One of our staff there told me that though there is huge potential for peace and prosperity in this fertile region of South Sudan, because of past experiences, people here are always ready to run. JRS helps create stability and opportunity in a different way in this location and spends a lot of time advocating for the protection of people living in a nearby camp for internally displaced persons who are under-supported.
As a faith-based organisation, no matter what we do into the future, hope must always be at the centre of our messaging and way of being. In South Sudan, JRS aims to nurture this hope primarily through supporting access to quality education. When people have an opportunity to learn, socialise and self-actualise in a safe, friendly environment, their sense of themselves, their sense of the world and their place in it blossoms. The future looks different, creativity flourishes, many things become possible. Education is transformative, and transformed people go on to transform their societies and the future of their nation. It is as simple as that! So this continues to be the aim of JRS into the future.
We cannot do everything and it would be harmful to try. Our aim will be to grow responsibly, to balance the focus on the quantity of people reached with the quality of the support. The core values of JRS – solidarity, compassion, hospitality, integrity and justice will be at the centre of our efforts. Child safeguarding will continue to be a key area of focus across all our work. In the months ahead JRS South Sudan operations will be strengthened by a new financial management system and increased attention to human resourcing and staff wellbeing.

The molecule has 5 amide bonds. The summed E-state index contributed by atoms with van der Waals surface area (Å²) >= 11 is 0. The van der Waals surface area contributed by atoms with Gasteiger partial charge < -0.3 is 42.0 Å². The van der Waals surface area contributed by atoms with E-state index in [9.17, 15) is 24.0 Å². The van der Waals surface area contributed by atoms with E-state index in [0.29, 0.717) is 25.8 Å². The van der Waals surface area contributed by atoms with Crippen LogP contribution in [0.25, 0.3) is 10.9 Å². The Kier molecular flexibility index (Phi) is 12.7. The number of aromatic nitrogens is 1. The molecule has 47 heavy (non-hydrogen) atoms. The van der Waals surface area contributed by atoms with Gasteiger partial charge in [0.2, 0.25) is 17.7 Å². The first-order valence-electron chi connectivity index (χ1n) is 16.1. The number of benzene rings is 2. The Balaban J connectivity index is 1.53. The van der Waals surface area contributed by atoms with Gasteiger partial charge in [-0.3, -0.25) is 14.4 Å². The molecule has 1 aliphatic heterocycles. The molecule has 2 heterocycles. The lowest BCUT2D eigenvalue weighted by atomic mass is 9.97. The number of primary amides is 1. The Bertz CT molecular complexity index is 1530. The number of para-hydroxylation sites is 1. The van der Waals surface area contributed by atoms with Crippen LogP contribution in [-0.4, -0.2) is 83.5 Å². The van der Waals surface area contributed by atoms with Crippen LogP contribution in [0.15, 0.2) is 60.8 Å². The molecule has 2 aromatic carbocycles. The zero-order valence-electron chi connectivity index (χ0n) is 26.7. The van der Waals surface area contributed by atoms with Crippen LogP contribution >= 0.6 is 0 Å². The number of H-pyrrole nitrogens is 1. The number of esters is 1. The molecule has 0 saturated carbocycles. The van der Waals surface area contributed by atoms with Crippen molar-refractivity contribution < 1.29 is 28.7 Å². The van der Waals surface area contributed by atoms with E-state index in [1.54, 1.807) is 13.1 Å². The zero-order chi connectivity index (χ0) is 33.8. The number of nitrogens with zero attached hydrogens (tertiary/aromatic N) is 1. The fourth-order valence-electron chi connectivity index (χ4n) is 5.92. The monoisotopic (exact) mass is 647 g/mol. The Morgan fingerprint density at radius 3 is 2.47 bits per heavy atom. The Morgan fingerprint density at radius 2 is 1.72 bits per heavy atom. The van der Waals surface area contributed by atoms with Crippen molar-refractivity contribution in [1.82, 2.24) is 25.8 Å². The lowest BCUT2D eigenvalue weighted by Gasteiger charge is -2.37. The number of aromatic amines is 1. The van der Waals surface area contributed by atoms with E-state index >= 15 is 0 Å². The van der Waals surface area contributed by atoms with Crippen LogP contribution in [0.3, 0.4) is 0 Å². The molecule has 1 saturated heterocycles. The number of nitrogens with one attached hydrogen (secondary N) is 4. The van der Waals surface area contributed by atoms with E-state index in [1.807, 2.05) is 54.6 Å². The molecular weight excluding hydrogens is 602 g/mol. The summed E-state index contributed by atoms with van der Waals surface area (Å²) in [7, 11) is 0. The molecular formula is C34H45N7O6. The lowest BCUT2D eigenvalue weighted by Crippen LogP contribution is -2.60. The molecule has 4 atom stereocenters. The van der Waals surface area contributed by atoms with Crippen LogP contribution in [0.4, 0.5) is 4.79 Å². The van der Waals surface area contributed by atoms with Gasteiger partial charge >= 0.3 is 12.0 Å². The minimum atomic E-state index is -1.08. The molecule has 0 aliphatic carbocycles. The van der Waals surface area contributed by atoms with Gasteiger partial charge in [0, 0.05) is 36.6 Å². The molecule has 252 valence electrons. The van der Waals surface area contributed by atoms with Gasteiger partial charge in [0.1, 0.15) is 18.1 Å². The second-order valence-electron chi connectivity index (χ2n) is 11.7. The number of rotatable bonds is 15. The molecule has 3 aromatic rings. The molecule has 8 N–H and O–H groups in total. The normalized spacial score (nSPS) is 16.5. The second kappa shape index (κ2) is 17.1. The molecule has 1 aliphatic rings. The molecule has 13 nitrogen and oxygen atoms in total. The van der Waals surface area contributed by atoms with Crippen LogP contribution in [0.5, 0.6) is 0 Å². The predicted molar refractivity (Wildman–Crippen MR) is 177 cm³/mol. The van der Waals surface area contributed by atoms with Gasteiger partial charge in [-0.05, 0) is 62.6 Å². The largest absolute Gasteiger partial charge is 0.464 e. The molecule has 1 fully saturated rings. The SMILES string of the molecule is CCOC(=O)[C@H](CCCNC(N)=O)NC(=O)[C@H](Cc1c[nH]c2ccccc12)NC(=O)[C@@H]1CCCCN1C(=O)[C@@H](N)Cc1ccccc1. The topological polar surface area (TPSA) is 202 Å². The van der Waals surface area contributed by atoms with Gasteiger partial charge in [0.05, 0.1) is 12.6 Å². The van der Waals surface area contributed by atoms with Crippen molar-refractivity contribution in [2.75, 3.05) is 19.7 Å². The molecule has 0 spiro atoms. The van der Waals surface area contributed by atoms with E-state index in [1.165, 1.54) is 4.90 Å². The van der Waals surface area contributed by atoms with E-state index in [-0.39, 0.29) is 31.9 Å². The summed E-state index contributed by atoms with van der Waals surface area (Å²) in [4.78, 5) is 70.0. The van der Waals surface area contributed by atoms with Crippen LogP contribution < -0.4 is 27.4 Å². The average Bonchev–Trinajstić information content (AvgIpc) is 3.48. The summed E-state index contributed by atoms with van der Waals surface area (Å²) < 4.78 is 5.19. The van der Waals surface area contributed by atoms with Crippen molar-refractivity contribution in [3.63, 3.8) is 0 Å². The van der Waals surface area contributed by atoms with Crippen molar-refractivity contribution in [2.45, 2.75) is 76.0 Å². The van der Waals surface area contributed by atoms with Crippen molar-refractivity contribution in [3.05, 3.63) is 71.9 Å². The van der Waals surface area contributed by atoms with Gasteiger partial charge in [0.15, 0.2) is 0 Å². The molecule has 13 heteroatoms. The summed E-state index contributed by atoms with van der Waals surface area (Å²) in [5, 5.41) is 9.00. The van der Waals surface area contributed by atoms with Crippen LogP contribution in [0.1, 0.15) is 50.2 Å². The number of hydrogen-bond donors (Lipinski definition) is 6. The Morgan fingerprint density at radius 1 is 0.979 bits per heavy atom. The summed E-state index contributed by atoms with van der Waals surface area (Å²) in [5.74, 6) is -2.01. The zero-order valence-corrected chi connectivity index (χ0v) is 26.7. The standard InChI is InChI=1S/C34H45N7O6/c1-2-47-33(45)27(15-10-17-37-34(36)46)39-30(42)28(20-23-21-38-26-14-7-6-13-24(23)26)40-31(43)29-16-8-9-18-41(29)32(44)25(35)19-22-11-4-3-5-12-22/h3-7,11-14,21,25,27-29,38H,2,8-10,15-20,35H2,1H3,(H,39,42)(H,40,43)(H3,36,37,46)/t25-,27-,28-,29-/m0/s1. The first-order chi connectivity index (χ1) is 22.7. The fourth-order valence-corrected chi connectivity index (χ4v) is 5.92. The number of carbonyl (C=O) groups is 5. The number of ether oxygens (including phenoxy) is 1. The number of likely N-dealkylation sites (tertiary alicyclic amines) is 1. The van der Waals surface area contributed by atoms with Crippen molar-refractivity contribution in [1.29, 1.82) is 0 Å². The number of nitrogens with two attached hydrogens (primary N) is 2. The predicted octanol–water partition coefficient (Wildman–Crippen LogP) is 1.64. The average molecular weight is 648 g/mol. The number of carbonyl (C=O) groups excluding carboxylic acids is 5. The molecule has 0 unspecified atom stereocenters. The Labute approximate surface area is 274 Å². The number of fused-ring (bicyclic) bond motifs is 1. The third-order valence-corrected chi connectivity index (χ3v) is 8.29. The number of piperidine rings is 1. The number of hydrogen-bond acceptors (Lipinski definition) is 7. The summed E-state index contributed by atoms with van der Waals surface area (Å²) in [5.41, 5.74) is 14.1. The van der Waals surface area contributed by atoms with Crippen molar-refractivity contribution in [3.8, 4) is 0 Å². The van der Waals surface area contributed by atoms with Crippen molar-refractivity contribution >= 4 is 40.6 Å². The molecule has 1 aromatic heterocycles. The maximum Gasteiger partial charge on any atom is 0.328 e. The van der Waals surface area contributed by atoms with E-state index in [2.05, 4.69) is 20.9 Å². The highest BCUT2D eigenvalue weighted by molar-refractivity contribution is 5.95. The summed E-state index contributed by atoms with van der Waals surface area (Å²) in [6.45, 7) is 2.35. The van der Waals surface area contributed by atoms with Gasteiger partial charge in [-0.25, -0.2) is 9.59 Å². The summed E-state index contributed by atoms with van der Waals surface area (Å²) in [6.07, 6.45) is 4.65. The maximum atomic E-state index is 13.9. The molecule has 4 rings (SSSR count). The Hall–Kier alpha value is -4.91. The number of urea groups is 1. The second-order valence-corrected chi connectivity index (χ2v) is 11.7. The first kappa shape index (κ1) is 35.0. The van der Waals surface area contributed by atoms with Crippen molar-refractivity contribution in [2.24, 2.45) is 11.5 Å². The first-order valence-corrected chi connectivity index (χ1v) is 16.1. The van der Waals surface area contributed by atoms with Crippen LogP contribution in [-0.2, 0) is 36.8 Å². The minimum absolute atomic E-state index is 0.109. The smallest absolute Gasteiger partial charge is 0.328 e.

We will also critically review our work in light of the Universal Apostolic Preferences and think about how we live, how we work and how we relate to the people we serve. We must in the years ahead continue to reflect on our ways of working and living amongst those in need and ensure we never become detached from those we serve, or inadvertently leave them behind as we run ahead! It calls for a patience and a pace of work that is in many ways counter-cultural for those of us who were raised in the ‘western world’.
In an environment where funding is increasingly volatile coupled with pressure to meet short deadlines and high targets, there is always the risk of being swept along and led by agendas and ways of working that belong to others, and not to JRS. It will take careful collective discernment and courage at times to find and keep on the right path.
There is so much to look forward to on the road ahead. Later in the year, we hope to work with the Eastern Africa Province of Jesuits to organise a first gathering of all Jesuits working in South Sudan. These will include those working with JRS Maban, those at the Secondary School in Wau, at the Parish and Vocational Training Centre in Rumbek, the Teacher Training College in Cueibet and the Farm initiative in Akol Jal. This is what the way ahead looks like. Sincere thanks for your prayers and support now and into the future.
Author: Noelle Fitzpatrick, Country Director of the Jesuit Refugee Service (JRS) South Sudan.